Britons and Ukrainians: Europe needs « two speeds »

Strade, March 15, 2017, InformNapalm, March 16, 2017

By a vote of 494 to 122 1, the British Parliament, as we know, has just voted in favour of acting upon Article 50, which outlines none other than the procedure for Britain’s ‘hard’ exit from the European Union. And this in spite of an impressive score for the option to ‘Remain’ (48.1%), and of a change in opinion revealed in numerous surveys that have been conducted since the referendum. The improbable May-Corbyn alliance is leading the Britons, and sorry to say, us Continentals to a lesser degree, into a long descent towards the underworld. Yet all of this was foreseeable, indeed we foresaw it. 2


Meanwhile, the twenty-seven remaining countries hold fast to the position that this decision only concerns Britons, that it’s important to take note of it, but that their only obligation consists in preserving the cohesion among those who ‘remain’.

Something must have escaped them. Seven times in the last twenty-five years, the EU, its institutions and Member States have managed to find solutions to or move beyond – depending upon your take – the results of a referendum in one or other Member country. Such was the case in 1992 in Denmark, in 2001 in Ireland, in 2003 in Sweden, in 2005 in France (55% against) and the Netherlands (61.5% against), in 2008 in Ireland again, and in 2016 in the Netherlands once more.

Another thing that has likely escaped the twenty-seven is the consultative nature of the British referendum, as well as the extreme casualness with which the referendum was used in this matter. Of course, continental Europeans can simply accept the sad situation that our British friends are experiencing. Some even take no pains to hide their joy, openly coveting the benefits they can count on from a divorce with Britain: toppling the City in favour of some other European capital, banishing the language of Shakespeare from European institutions, the ‘simple’ pleasure of settling an age old score with perfidious Albion. Others, who seemingly act in better faith, rejoice at the end of the so-called British mortgage on any attempt to enlarge the European project. In doing so, they ignore both sides’ responsibilities in the current, untenable status quo; they forget the UK’s important contribution to creating a common market. Moreover, they write off Britain’s major contribution towards expanding the EU and, in particular, to the stability – however delicate and relative – to the European continent that such expansion has made possible in the face of the Russian regime’s diligent and persistent assaults over the course of the past fifteen years. A regime, it is well to remember, that is a fearsome, modern antithesis to the Rule of Law and the democracy that the EU and its Member States are founded upon.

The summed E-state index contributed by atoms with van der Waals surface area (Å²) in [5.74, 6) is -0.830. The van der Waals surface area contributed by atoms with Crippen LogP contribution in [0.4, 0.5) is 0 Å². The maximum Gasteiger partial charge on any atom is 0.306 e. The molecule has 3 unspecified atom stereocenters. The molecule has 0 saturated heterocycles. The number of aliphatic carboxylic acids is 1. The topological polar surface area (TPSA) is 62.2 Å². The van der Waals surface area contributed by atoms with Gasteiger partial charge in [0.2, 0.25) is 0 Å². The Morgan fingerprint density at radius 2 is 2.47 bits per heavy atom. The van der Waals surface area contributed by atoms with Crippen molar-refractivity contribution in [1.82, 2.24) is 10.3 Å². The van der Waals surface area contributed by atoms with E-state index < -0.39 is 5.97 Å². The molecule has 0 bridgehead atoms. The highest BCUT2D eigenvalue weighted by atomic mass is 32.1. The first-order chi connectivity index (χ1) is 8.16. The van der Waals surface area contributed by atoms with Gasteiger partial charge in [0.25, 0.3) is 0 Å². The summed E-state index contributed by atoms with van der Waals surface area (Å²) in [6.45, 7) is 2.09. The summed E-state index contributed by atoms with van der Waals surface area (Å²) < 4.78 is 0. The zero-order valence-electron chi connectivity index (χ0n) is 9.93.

The fantasy of cohesion among the ‘Twenty-Seven’

It is understandable that the remaining twenty-seven countries reflexively affirm their unity in the face of Britain’s decision, limiting the risk of further spreading, and attempting to preserve the EU’s cohesion, or indeed its survival, but does that make it any more effective? I don’t think so. To put it bluntly, without the United Kingdom, the European Union would be an orphan. Why? To begin with, as I’ve already mentioned, Britain’s contributions have been fundamental in its capacity as the forerunner of European democracy and the Rule of Law. But also because there are countries in the EU that share Great Britain’s model for European construction, which is very different from the one envisioned by the founding nations and by a part of those who subsequently joined, to wit: ‘an ever tighter Union’. One need only think of Hungary, led by the very conservative Victor Orban, the Czech Republic of the Social Democrat Miloš Zeman, Poland under the highly conservative Jarosław Kaczyński, Romania led by the Social Democrat Sorin Grindeanu… to take only the most obvious examples.

The reality that has been repressed for so long is that the degree of diversity in the position of the twenty-eight countries with regard to European construction has now become so great that it is necessary to take stock of the situation and reorganise the EU accordingly. It appears that a short time ago in Malta, the Heads of State and Government of the twenty-seven countries themselves finally realised that.

Unity and diversity

If this observation is correct, then there are two possible options: either the Member States that do not share the ambition of the founding fathers leave the Union (which is to say Brexit, and any subsequent ‘exits’), or the Member States decide as a group to preserve the Union by institutionally organising its diversity in its unity.

In reality, there is no other credible alternative to a political and institutional review that would allow unity and diversity to coexist. It is the condition without which trust among all Members would be impossible and Europe would inevitably end up imploding, or indeed succumbing to its old warring demons.